[SystemSafety] USAF Nuclear Accidents prior to 1967

From: Peter Bernard Ladkin < >
Date: Sat, 21 Sep 2013 19:36:44 +0200


The Guardian today has an article on an accident to a US B-52 bomber in North Carolina in 1961. The aircraft, suffering a mid-air break-up, released two nuclear weapons, which were armed. One of the bombs was, according to a book by Ralph Lappe, "equipped with six interlocking safety mechanisms, all of which had to be triggered in sequence to explode the bomb. ...Air Force experts....found that five of the six interlocks had been set off by the fall! Only a single switch prevented the 24 megaton bomb from detonating..."

This quote is contained in a short memo by Parker F Jones, an analyst at Sandia Labs, written in October 1969. He deprecates Lappe's general account but says that on this point he is correct; emphasises the vulnerability embodied by the switch, its type and function (it does not appear to have been adequately assessed for reliability in an accident scenario) and concludes that this type of bomb "did not provide adequate safety for the airborne alert role in the B-52." and footnotes that the "same conclusion should be drawn about present-day SAC bombs."

This is all contained in an article in The Guardian at http://www.theguardian.com/world/2013/sep/20/usaf-atomic-bomb-north-carolina-1961 Jones's memo is presented at
http://www.theguardian.com/world/interactive/2013/sep/20/goldsboro-revisited-declassified-document

This is due to Eric Schlosser, who is about to publish a book called Command and Control. Schlosser has visited facilities, and so on, and gave an interview to The Guardian at http://www.theguardian.com/books/2013/sep/21/eric-schlosser-books-interview Apparently, he made an FOIA request for all the incidents in the 10 years to 1967, and received 245 pages of them.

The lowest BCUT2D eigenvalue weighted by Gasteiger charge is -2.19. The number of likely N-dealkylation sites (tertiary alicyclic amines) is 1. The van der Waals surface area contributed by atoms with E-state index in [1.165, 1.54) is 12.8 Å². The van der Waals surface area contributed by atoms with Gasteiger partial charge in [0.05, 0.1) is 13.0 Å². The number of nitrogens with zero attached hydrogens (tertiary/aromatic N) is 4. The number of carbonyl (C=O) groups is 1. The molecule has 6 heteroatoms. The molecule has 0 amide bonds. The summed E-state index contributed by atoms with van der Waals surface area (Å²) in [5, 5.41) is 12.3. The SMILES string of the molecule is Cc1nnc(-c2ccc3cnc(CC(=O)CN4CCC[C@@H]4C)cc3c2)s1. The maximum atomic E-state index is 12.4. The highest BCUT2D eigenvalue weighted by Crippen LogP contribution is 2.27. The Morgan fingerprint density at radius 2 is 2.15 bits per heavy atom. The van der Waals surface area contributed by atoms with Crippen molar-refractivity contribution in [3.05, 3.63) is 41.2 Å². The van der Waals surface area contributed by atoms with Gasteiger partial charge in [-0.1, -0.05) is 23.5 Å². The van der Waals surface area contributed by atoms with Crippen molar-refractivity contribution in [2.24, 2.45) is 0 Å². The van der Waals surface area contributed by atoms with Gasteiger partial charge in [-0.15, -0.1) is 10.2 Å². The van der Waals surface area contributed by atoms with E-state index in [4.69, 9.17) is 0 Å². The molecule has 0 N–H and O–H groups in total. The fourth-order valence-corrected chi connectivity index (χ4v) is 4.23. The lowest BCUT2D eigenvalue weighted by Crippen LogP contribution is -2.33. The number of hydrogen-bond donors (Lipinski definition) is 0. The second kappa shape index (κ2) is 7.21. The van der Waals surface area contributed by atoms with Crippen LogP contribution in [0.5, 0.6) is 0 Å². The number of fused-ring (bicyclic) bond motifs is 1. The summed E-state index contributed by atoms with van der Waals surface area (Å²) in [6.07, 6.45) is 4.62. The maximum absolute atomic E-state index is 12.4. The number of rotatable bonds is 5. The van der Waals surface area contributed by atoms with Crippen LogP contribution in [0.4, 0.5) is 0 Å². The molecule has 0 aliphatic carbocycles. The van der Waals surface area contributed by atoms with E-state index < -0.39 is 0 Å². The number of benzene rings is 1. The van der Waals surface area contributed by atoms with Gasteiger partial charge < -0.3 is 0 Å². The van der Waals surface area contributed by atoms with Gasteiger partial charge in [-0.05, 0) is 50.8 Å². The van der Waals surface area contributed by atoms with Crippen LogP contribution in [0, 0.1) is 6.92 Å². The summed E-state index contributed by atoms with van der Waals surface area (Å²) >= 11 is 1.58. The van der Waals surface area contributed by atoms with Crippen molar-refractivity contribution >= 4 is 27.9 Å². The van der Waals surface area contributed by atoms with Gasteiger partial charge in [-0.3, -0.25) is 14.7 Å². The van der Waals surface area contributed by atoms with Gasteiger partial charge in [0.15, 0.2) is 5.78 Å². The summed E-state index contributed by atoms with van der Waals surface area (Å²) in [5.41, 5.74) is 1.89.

Scott Sagan made similar inquiries in his 1993 book The Limits of Safety, for which he is justly famous. I didn't find the incident in Scott's book, so asked him if he knew about it. Scott's thesis in that book was testing Charles Perrow's Normal Accidents theory against the high-reliability-organisation theory of La Porte and colleagues.

The NA hypothesis is that tightly-coupled interactively-complex systems are unavoidably vulnerable to accidents which occur while everything is operating "as designed". The HRO theory says that there are certain characteristics of complex organisations which have proven to have had high reliability. One example of such an organisation is USN peacetime carrier operations (launching and retrieval of aircraft); another is Pacific Gas and Electric's nuclear power plant operations (which was a bit of a surprise to us who lived through part of the Diablo Canyon controversy).

USAF has obviously not had an accident in which a nuclear weapon has been accidently detonated. The question therefore was whether USAF SAC exhibited the characteristics of a La Porte HRO. Sagan argued that such accidents had been avoided through happenstance, and that the history rather supported the NA theory. It seems from the advance commentary that Schlosser's book will make a similar case.

PBL

-- 
Prof. Peter Bernard Ladkin, Faculty of Technology, University of Bielefeld, 33594 Bielefeld, Germany
Tel+msg +49 (0)521 880 7319  www.rvs.uni-bielefeld.de




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Received on Sat Sep 21 2013 - 19:36:50 CEST

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